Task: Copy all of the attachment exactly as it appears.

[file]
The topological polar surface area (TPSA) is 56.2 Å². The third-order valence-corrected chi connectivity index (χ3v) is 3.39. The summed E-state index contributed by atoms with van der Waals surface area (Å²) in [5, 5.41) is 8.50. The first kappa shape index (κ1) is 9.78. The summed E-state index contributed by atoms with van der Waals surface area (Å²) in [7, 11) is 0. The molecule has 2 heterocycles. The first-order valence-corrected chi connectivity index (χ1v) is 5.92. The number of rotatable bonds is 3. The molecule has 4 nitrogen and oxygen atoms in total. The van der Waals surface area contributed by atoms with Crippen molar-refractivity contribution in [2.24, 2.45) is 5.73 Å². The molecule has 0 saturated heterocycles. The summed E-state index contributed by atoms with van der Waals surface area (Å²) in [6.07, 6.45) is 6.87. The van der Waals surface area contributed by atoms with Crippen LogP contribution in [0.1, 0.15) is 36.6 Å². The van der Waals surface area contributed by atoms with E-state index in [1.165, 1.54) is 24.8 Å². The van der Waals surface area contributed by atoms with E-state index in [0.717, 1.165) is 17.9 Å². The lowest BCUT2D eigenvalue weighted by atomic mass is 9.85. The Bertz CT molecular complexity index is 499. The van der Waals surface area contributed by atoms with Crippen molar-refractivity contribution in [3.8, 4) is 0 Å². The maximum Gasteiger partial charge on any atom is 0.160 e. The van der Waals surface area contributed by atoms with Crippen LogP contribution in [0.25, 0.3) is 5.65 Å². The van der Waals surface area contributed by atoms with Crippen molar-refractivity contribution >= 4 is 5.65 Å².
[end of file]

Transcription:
The topological polar surface area (TPSA) is 56.2 Å². The third-order valence-corrected chi connectivity index (χ3v) is 3.39. The summed E-state index contributed by atoms with van der Waals surface area (Å²) in [5, 5.41) is 8.50. The first kappa shape index (κ1) is 9.78. The summed E-state index contributed by atoms with van der Waals surface area (Å²) in [7, 11) is 0. The molecule has 2 heterocycles. The first-order valence-corrected chi connectivity index (χ1v) is 5.92. The number of rotatable bonds is 3. The molecule has 4 nitrogen and oxygen atoms in total. The van der Waals surface area contributed by atoms with Crippen molar-refractivity contribution in [2.24, 2.45) is 5.73 Å². The molecule has 0 saturated heterocycles. The summed E-state index contributed by atoms with van der Waals surface area (Å²) in [6.07, 6.45) is 6.87. The van der Waals surface area contributed by atoms with Crippen LogP contribution in [0.1, 0.15) is 36.6 Å². The van der Waals surface area contributed by atoms with E-state index in [1.165, 1.54) is 24.8 Å². The van der Waals surface area contributed by atoms with E-state index in [0.717, 1.165) is 17.9 Å². The lowest BCUT2D eigenvalue weighted by atomic mass is 9.85. The Bertz CT molecular complexity index is 499. The van der Waals surface area contributed by atoms with Crippen molar-refractivity contribution in [3.8, 4) is 0 Å². The maximum Gasteiger partial charge on any atom is 0.160 e. The van der Waals surface area contributed by atoms with Crippen LogP contribution in [0.25, 0.3) is 5.65 Å². The van der Waals surface area contributed by atoms with Crippen molar-refractivity contribution >= 4 is 5.65 Å².